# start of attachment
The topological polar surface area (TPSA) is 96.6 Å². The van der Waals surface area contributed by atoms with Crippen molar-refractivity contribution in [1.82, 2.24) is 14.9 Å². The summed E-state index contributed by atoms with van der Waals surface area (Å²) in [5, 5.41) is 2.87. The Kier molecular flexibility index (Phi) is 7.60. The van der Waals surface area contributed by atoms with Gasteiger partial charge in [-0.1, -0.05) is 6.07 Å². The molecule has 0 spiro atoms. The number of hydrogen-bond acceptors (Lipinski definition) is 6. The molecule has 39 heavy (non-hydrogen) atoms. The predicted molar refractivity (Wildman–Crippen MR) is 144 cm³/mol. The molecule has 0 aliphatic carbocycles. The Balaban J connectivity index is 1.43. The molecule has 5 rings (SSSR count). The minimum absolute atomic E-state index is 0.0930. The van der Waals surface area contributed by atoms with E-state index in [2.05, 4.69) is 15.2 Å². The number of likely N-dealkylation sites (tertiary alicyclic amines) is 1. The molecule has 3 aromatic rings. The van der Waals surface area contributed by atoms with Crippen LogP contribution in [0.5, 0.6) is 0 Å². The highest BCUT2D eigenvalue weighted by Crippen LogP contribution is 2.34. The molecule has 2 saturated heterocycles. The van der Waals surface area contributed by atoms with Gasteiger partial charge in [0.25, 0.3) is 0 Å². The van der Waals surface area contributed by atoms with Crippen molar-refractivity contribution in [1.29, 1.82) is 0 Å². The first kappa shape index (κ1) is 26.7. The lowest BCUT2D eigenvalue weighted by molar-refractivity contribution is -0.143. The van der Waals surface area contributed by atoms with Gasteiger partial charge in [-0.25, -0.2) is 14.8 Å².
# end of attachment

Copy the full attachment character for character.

The topological polar surface area (TPSA) is 96.6 Å². The van der Waals surface area contributed by atoms with Crippen molar-refractivity contribution in [1.82, 2.24) is 14.9 Å². The summed E-state index contributed by atoms with van der Waals surface area (Å²) in [5, 5.41) is 2.87. The Kier molecular flexibility index (Phi) is 7.60. The van der Waals surface area contributed by atoms with Gasteiger partial charge in [-0.1, -0.05) is 6.07 Å². The molecule has 0 spiro atoms. The number of hydrogen-bond acceptors (Lipinski definition) is 6. The molecule has 39 heavy (non-hydrogen) atoms. The predicted molar refractivity (Wildman–Crippen MR) is 144 cm³/mol. The molecule has 0 aliphatic carbocycles. The Balaban J connectivity index is 1.43. The molecule has 5 rings (SSSR count). The minimum absolute atomic E-state index is 0.0930. The van der Waals surface area contributed by atoms with E-state index in [2.05, 4.69) is 15.2 Å². The number of likely N-dealkylation sites (tertiary alicyclic amines) is 1. The molecule has 3 aromatic rings. The van der Waals surface area contributed by atoms with Crippen LogP contribution in [0.5, 0.6) is 0 Å². The highest BCUT2D eigenvalue weighted by Crippen LogP contribution is 2.34. The molecule has 2 saturated heterocycles. The van der Waals surface area contributed by atoms with Gasteiger partial charge in [0.25, 0.3) is 0 Å². The van der Waals surface area contributed by atoms with Crippen molar-refractivity contribution in [1.29, 1.82) is 0 Å². The first kappa shape index (κ1) is 26.7. The lowest BCUT2D eigenvalue weighted by molar-refractivity contribution is -0.143. The van der Waals surface area contributed by atoms with Gasteiger partial charge in [-0.25, -0.2) is 14.8 Å².